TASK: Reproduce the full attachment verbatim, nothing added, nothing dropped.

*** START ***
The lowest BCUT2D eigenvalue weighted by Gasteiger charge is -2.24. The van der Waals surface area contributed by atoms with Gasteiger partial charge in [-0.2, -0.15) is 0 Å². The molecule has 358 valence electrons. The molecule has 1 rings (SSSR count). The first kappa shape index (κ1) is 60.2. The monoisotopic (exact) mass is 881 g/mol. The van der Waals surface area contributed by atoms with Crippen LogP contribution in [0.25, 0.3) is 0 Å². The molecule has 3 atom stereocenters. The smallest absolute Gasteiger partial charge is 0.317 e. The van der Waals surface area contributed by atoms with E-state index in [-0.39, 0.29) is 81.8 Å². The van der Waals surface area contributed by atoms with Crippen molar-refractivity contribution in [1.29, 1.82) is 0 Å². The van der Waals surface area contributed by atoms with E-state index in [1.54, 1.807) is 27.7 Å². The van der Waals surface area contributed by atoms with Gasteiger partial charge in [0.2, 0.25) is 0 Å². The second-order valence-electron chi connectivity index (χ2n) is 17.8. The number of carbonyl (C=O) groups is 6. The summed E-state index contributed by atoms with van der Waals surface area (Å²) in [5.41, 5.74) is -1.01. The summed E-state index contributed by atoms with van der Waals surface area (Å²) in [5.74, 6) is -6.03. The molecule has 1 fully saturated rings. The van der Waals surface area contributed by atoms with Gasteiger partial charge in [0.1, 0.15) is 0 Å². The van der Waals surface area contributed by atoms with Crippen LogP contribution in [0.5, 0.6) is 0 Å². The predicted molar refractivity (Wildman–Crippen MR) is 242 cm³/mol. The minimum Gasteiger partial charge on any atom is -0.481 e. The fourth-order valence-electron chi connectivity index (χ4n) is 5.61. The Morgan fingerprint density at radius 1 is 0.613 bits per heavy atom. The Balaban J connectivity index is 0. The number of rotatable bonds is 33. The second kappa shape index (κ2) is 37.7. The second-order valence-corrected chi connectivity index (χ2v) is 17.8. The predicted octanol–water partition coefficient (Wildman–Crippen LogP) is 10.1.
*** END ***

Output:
The lowest BCUT2D eigenvalue weighted by Gasteiger charge is -2.24. The van der Waals surface area contributed by atoms with Gasteiger partial charge in [-0.2, -0.15) is 0 Å². The molecule has 358 valence electrons. The molecule has 1 rings (SSSR count). The first kappa shape index (κ1) is 60.2. The monoisotopic (exact) mass is 881 g/mol. The van der Waals surface area contributed by atoms with Crippen LogP contribution in [0.25, 0.3) is 0 Å². The molecule has 3 atom stereocenters. The smallest absolute Gasteiger partial charge is 0.317 e. The van der Waals surface area contributed by atoms with E-state index in [-0.39, 0.29) is 81.8 Å². The van der Waals surface area contributed by atoms with Crippen molar-refractivity contribution in [1.29, 1.82) is 0 Å². The van der Waals surface area contributed by atoms with E-state index in [1.54, 1.807) is 27.7 Å². The van der Waals surface area contributed by atoms with Gasteiger partial charge in [0.2, 0.25) is 0 Å². The second-order valence-electron chi connectivity index (χ2n) is 17.8. The number of carbonyl (C=O) groups is 6. The summed E-state index contributed by atoms with van der Waals surface area (Å²) in [5.41, 5.74) is -1.01. The summed E-state index contributed by atoms with van der Waals surface area (Å²) in [5.74, 6) is -6.03. The molecule has 1 fully saturated rings. The van der Waals surface area contributed by atoms with Gasteiger partial charge in [0.1, 0.15) is 0 Å². The van der Waals surface area contributed by atoms with Crippen LogP contribution in [0.5, 0.6) is 0 Å². The predicted molar refractivity (Wildman–Crippen MR) is 242 cm³/mol. The minimum Gasteiger partial charge on any atom is -0.481 e. The fourth-order valence-electron chi connectivity index (χ4n) is 5.61. The Morgan fingerprint density at radius 1 is 0.613 bits per heavy atom. The Balaban J connectivity index is 0. The number of rotatable bonds is 33. The second kappa shape index (κ2) is 37.7. The second-order valence-corrected chi connectivity index (χ2v) is 17.8. The predicted octanol–water partition coefficient (Wildman–Crippen LogP) is 10.1.